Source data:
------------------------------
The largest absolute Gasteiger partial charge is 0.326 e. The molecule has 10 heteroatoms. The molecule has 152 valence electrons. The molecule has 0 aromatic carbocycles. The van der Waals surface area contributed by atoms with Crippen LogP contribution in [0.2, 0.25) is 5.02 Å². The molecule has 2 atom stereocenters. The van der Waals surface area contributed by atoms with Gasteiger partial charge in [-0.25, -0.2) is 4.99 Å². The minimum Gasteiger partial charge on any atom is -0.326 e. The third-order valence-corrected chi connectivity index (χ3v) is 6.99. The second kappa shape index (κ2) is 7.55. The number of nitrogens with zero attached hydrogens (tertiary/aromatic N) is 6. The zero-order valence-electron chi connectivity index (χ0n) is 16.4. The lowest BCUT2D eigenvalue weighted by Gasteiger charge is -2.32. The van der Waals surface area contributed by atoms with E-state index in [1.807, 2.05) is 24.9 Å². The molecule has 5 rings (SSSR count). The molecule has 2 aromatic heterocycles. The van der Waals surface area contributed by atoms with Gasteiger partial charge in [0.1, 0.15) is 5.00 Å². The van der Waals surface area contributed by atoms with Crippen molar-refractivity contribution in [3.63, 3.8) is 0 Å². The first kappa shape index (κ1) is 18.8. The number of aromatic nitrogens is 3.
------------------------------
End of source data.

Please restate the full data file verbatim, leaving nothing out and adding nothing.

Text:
The largest absolute Gasteiger partial charge is 0.326 e. The molecule has 10 heteroatoms. The molecule has 152 valence electrons. The molecule has 0 aromatic carbocycles. The van der Waals surface area contributed by atoms with Crippen LogP contribution in [0.2, 0.25) is 5.02 Å². The molecule has 2 atom stereocenters. The van der Waals surface area contributed by atoms with Gasteiger partial charge in [-0.25, -0.2) is 4.99 Å². The minimum Gasteiger partial charge on any atom is -0.326 e. The third-order valence-corrected chi connectivity index (χ3v) is 6.99. The second kappa shape index (κ2) is 7.55. The number of nitrogens with zero attached hydrogens (tertiary/aromatic N) is 6. The zero-order valence-electron chi connectivity index (χ0n) is 16.4. The lowest BCUT2D eigenvalue weighted by Gasteiger charge is -2.32. The van der Waals surface area contributed by atoms with E-state index in [1.807, 2.05) is 24.9 Å². The molecule has 5 rings (SSSR count). The molecule has 2 aromatic heterocycles. The van der Waals surface area contributed by atoms with Gasteiger partial charge in [0.1, 0.15) is 5.00 Å². The van der Waals surface area contributed by atoms with Crippen molar-refractivity contribution in [3.63, 3.8) is 0 Å². The first kappa shape index (κ1) is 18.8. The number of aromatic nitrogens is 3.